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Originally published March 12, 2013, last updated February 20, 2014
Weight Gain and Eggs
True or false: Americans typically gain about ten pounds every decade?
Recent studies appear to confirm the assumption that as we age there is a tendency to gain about one pound a year unless we watch what we eat and participate in some type of exercise program.
Nutritionist Chrissy Barth, owner of Live Breathe Nutrition in Phoenix, AZ, says aging does play a factor because a person’s metabolism starts slowing down around age 40, making it easier to gain weight as the body begins losing muscle mass.
“However,” she says, “I believe people can prevent gaining the typical ten pounds a decade by living a healthy lifestyle that includes eating a balanced diet, being active and moving every day, managing stress, having a positive outlook on life and getting adequate and quality sleep.”
That brings us to the second question: Should that healthy diet include eggs or are they taboo?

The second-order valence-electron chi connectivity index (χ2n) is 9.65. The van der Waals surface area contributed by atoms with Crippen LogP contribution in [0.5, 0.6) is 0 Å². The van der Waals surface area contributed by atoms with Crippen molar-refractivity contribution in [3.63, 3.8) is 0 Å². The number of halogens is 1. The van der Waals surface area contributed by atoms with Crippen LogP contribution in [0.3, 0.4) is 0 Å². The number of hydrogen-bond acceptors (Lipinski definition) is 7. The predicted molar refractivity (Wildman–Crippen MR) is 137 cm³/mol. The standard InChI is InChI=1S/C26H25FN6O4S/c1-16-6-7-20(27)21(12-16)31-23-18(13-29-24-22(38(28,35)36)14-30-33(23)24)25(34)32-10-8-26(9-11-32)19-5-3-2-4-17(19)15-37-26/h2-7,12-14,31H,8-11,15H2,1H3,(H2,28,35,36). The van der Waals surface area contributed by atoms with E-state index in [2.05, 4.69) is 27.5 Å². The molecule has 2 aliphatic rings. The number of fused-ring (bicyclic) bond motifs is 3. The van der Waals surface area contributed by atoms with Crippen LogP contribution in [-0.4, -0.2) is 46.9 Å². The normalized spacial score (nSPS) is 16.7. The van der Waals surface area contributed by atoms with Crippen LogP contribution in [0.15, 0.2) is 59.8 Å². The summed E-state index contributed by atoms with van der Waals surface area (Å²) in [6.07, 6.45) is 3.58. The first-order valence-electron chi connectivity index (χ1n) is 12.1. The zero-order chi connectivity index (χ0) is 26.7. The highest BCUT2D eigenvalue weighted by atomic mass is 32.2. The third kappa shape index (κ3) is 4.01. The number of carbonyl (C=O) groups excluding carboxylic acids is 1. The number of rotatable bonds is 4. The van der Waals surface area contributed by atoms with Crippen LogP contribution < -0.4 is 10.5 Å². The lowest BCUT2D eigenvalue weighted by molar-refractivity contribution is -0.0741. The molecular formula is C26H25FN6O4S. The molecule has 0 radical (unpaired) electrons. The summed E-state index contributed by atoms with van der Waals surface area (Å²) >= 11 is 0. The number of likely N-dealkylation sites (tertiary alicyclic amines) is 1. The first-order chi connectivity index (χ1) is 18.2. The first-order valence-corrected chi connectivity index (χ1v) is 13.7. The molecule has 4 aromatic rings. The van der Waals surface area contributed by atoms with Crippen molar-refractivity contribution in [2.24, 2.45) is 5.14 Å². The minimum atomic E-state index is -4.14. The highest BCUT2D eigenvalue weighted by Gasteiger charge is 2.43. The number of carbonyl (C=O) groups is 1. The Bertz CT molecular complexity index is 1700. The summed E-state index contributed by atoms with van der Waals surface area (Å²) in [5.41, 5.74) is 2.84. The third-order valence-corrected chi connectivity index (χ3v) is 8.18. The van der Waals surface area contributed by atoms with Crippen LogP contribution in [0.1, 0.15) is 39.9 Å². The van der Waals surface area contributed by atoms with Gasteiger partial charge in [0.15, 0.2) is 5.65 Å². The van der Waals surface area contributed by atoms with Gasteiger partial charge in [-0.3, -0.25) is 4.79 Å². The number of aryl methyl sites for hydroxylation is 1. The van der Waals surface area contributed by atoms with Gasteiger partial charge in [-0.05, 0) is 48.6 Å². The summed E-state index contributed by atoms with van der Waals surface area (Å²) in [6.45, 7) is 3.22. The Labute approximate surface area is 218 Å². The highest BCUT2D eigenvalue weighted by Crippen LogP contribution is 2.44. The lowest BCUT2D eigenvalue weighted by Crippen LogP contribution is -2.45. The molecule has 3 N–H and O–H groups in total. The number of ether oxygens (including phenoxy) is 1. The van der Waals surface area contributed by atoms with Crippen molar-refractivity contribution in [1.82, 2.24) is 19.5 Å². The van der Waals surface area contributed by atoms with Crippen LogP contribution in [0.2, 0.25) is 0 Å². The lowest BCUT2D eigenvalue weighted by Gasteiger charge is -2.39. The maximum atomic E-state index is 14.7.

Barth says the notion that eggs are bad for you is a myth. “Moderation is the key,” she says. “If high cholesterol is a problem, then a person should only eat three to four eggs a week, but otherwise they can eat up to seven a week.”
She says eggs offer a lot of vitamins, minerals and about seven grams of protein. In addition, the nutrients in eggs can play a role in weight management, muscle strength, healthy pregnancy, brain function and eye health.
Eggs get a bad rap, Barth says, because of the amount of cholesterol in the yolk, but she says the real problem is not the cholesterol found in our diets, but rather the saturated fat content. Eggs are actually very low in saturated fat and high in “the good” unsaturated fat.